A couple of weeks ago, Virginia’s state attorney general, the newly elected Mark Herring (D), announced that Virginia’s gay-marriage ban is unconstitutional and his office will not defend it in court. It was a bold move, with a decidedly partisan twist – the announcement was made on the heels of sweeping Democratic victories in the commonwealth, and the shift was quickly denounced by Virginia Republicans.
But in Nevada yesterday, we saw a similar announcement under very different political circumstances.
Nevada state officials will no longer defend the state’s amendment banning same-sex couples from marrying against legal challenge, both the governor and attorney general’s offices announced Monday.The decision comes in the context of an ongoing challenge to that marriage amendment that is currently before the 9th Circuit Court of Appeals. Nevada Attorney General Catherine Cortez Masto is seeking to withdraw a previously filed defense of the marriage amendment in that case.“When the Federal District Court decided this case in November 2012, the law regarding treatment of same-sex couples under traditional marriage laws was uncertain,” she said in a statement. “But the legal landscape has since changed.”
It has, indeed. Since November 2012, for example, the U.S. Supreme Court has struck down the Defense of Marriage Act as unconstitutional.
But the political landscape has changed, too. Note that the move was initiated by Nevada Attorney General Catherine Cortez Masto, who is a Democrat, but it was also endorsed by Gov. Brian Sandoval, who happens to be a Republican. What’s more, while in Virginia the news came after an election, in Nevada, the shift came in advance of an election – Sandoval is currently seeking a second term and will be on the 2014 ballot.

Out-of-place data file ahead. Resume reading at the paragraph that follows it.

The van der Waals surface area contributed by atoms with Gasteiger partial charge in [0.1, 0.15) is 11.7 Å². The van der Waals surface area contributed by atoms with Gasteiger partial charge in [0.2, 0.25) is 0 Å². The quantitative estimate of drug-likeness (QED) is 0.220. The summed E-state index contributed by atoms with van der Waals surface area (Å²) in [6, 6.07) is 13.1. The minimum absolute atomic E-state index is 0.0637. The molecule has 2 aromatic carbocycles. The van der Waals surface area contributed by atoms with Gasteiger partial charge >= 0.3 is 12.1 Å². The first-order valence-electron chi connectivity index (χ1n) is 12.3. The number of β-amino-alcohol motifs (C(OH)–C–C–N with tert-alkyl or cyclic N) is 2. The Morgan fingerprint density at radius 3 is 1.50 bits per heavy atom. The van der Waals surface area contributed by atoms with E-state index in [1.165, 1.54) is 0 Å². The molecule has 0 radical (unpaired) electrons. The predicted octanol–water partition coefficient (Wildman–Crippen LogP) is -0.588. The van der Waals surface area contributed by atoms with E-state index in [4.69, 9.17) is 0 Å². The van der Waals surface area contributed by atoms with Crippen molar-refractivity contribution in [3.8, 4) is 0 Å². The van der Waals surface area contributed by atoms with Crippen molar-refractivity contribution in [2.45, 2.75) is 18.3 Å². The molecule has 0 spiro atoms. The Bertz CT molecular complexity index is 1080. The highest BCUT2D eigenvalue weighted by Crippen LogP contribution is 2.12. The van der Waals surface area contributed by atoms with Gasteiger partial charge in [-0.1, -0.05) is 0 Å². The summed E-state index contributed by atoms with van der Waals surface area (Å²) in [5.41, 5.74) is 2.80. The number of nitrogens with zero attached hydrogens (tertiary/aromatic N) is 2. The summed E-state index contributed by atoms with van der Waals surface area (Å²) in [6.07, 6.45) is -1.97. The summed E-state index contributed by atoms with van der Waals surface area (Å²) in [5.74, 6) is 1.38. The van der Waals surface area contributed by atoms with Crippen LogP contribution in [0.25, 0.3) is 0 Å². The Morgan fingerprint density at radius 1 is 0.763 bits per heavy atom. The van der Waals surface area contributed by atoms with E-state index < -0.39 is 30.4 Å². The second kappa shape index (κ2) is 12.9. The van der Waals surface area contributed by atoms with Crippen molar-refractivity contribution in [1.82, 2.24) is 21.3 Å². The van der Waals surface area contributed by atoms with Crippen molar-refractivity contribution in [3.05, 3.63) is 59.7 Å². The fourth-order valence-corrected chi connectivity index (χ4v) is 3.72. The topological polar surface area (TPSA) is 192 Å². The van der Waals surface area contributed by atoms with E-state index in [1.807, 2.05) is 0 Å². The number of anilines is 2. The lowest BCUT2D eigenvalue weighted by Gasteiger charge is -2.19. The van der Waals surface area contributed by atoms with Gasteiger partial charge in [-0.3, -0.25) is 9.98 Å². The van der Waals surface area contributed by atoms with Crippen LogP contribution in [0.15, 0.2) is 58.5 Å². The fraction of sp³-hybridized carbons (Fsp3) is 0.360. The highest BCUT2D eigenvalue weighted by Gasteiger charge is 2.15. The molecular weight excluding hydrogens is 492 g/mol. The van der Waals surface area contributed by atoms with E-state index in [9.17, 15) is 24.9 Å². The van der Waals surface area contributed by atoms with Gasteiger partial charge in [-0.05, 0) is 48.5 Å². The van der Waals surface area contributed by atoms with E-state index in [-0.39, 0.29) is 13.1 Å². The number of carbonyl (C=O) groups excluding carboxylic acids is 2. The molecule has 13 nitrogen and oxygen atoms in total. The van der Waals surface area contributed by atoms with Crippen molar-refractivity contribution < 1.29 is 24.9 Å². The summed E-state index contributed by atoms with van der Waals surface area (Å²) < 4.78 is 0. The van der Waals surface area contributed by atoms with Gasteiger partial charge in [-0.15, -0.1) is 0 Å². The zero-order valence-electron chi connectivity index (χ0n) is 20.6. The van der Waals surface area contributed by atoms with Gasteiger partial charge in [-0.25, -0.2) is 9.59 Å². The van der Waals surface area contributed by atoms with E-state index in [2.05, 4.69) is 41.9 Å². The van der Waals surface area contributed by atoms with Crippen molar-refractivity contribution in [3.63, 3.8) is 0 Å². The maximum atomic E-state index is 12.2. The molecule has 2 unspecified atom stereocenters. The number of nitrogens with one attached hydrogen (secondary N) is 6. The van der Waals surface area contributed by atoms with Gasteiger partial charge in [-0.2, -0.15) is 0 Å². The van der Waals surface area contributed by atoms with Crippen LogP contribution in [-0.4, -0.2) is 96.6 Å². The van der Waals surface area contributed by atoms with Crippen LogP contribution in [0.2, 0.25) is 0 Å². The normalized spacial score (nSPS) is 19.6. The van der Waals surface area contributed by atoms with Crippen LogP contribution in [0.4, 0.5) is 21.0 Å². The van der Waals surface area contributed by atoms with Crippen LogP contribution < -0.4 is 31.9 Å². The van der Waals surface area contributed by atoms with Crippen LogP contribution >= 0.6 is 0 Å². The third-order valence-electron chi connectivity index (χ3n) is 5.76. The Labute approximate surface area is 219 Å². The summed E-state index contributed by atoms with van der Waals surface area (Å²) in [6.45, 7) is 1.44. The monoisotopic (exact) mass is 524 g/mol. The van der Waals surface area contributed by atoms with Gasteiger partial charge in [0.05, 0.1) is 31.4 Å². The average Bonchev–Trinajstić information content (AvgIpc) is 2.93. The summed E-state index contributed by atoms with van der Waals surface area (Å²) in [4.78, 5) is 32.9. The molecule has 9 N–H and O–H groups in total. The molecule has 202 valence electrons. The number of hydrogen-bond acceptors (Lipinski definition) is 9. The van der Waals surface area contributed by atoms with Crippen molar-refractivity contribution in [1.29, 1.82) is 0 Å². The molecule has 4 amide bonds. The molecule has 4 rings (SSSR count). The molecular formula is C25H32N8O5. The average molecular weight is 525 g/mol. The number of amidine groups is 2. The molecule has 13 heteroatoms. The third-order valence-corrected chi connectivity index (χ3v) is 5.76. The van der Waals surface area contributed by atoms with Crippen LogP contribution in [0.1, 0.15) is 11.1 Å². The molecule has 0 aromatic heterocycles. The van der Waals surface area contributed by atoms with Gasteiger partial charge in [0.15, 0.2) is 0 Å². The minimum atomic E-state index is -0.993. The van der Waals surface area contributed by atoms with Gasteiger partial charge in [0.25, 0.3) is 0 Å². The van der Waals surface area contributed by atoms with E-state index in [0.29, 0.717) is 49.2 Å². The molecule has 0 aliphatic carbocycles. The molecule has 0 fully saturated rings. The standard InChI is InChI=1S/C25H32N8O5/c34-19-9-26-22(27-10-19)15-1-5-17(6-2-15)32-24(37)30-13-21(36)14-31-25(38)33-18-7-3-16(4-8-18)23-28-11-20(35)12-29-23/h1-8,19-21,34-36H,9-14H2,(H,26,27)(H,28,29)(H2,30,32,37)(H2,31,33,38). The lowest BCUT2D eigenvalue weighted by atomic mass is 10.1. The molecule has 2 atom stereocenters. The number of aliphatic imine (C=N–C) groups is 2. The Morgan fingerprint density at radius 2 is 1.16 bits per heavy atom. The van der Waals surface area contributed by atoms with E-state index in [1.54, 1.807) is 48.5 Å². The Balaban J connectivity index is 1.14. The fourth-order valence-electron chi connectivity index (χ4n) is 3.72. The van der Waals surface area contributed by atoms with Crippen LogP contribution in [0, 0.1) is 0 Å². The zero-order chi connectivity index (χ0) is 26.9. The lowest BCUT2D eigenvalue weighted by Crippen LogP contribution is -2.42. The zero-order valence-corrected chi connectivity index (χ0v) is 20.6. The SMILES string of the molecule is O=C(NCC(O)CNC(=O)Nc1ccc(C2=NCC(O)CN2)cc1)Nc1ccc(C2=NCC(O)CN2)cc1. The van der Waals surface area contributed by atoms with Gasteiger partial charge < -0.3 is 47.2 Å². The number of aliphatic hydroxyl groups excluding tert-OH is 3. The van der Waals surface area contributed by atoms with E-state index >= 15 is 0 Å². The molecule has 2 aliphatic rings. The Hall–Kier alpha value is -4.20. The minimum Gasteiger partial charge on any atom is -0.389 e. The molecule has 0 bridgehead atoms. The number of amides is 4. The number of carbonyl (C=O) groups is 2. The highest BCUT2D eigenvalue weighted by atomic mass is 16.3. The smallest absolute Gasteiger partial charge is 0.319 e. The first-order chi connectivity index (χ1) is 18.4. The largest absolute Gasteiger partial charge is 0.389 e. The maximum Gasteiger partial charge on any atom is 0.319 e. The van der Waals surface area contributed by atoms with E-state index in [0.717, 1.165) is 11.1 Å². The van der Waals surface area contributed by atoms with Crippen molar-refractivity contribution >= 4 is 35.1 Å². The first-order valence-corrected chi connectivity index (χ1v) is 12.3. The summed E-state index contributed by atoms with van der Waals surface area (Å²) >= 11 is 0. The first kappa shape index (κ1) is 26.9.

The governor’s spokesperson told BuzzFeed last night, “Based upon the advice of the [state] Attorney General’s office and their interpretation of relevant case law, it has become clear that this case is no longer defensible in court.”
For context, it’s worth emphasizing that Sandoval is himself a former federal judge, appointed to the federal bench during the Bush/Cheney administration.
Note, this does not mean marriage equality is imminent in Nevada; the legal proceedings will continue despite yesterday’s announcement. It does mean, however, that Nevada’s Republican governor and Democratic attorney general no longer believe the state’s ban on same-sex marriages is defensible in court.
As for Sandoval, it stands to reason a move like this will undermine his support with the Republican Party’s far-right base, but he’s probably used to that – the Nevada governor has already embraced Medicaid expansion and created a state-based exchange marketplace to implement the Affordable Care Act in his state.
Politico recently suggested that Sandoval is “arguably doing more to put the Democrats’ signature law into place than any other Republican.”
With this in mind, if conservatives have unkind things to say about the governor following yesterday’s announcement, Sandoval is likely to find the criticisms familiar.